One Year Later, What Have We Learned?
Ever since a massive earthquake and tsunami led to the nuclear accident at Fukushima Daiichi, operators of nuclear energy facilities in the United States have taken steps to make safe plants even safer.
Even before Fukushima, Fort Calhoun Station was better prepared for emergencies because of the tragedy of 9/11. Following that terroristic act, OPPD took further actions to procure diesel-powered pumps capable of providing water to remove heat from the reactor, as well as enhancing firefighting capability and providing water to the spent fuel pool.
|OPPD put in place additional procedures and training for the use of this equipment, some of which was used during last summer’s flooding. Although that flooding was different than a tsunami, OPPD employees know what it takes to protect a nuclear power plant from water.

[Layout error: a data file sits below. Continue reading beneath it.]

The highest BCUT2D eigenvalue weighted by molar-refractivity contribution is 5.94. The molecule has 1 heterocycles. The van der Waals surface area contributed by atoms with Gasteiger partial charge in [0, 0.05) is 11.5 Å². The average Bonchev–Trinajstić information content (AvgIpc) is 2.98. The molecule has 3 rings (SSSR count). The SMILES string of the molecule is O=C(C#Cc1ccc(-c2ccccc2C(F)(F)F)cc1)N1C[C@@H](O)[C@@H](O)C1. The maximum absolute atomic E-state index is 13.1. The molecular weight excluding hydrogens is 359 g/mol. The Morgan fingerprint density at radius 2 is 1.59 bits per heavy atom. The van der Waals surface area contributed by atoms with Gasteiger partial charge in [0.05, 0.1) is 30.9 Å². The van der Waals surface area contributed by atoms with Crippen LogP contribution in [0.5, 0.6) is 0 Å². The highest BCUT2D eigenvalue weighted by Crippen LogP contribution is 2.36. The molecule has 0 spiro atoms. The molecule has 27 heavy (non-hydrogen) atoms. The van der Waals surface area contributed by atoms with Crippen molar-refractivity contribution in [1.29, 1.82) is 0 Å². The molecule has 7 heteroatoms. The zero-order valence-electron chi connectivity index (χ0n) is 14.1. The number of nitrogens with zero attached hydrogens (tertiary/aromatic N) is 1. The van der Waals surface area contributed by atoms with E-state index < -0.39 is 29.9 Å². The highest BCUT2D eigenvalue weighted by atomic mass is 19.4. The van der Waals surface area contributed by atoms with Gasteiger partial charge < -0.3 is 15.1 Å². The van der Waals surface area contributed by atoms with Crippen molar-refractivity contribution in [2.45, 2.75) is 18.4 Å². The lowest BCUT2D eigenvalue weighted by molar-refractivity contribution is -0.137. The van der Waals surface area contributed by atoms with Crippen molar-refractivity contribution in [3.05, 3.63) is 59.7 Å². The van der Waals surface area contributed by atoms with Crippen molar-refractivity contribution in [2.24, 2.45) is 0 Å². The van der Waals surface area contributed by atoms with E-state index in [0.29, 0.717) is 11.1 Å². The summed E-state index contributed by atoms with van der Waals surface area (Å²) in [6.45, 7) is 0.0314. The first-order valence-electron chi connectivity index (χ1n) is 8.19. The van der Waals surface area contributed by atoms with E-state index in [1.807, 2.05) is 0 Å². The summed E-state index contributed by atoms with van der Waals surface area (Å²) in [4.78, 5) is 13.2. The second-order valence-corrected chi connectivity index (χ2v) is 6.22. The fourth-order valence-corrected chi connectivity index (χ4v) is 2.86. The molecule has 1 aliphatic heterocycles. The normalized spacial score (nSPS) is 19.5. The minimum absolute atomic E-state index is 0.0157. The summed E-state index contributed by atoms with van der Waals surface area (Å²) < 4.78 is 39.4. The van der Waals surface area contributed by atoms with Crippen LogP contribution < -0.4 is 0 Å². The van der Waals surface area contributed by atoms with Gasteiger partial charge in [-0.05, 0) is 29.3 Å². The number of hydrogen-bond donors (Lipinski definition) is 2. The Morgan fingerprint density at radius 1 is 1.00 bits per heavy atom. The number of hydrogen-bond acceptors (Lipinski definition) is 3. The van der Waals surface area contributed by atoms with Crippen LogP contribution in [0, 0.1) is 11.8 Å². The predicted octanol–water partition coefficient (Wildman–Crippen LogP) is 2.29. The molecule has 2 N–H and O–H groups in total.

Responding to that flooding also brought additional protective equipment and processes into the plant’s capabilities.
OPPD is continuing to prepare by ordering additional mobile, high-volume diesel-driven pumps, small emergency diesel-powered electrical generators, hoses, fittings and satellite phones to ensure communication between the plant and our emergency facilities.
Our learnings from Fukushima have translated into extensive reviews of equipment, structures and procedures; updates of emergency procedures; and additions to emergency training.
OPPD technical experts have verified readiness of the equipment already on hand and associated procedures, inspected approximately 400 flood barriers and seals, and invested more than 12,000 worker-hours, checking and testing equipment and procedures that might be needed in an emergency.
At OPPD, the overriding goal is to reaffirm that Fort Calhoun Station and the professionals who operate and maintain it are prepared to deal with even the most severe unpredictable events.
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Japan: Comparing Chernobyl and Fukushima (PDF)
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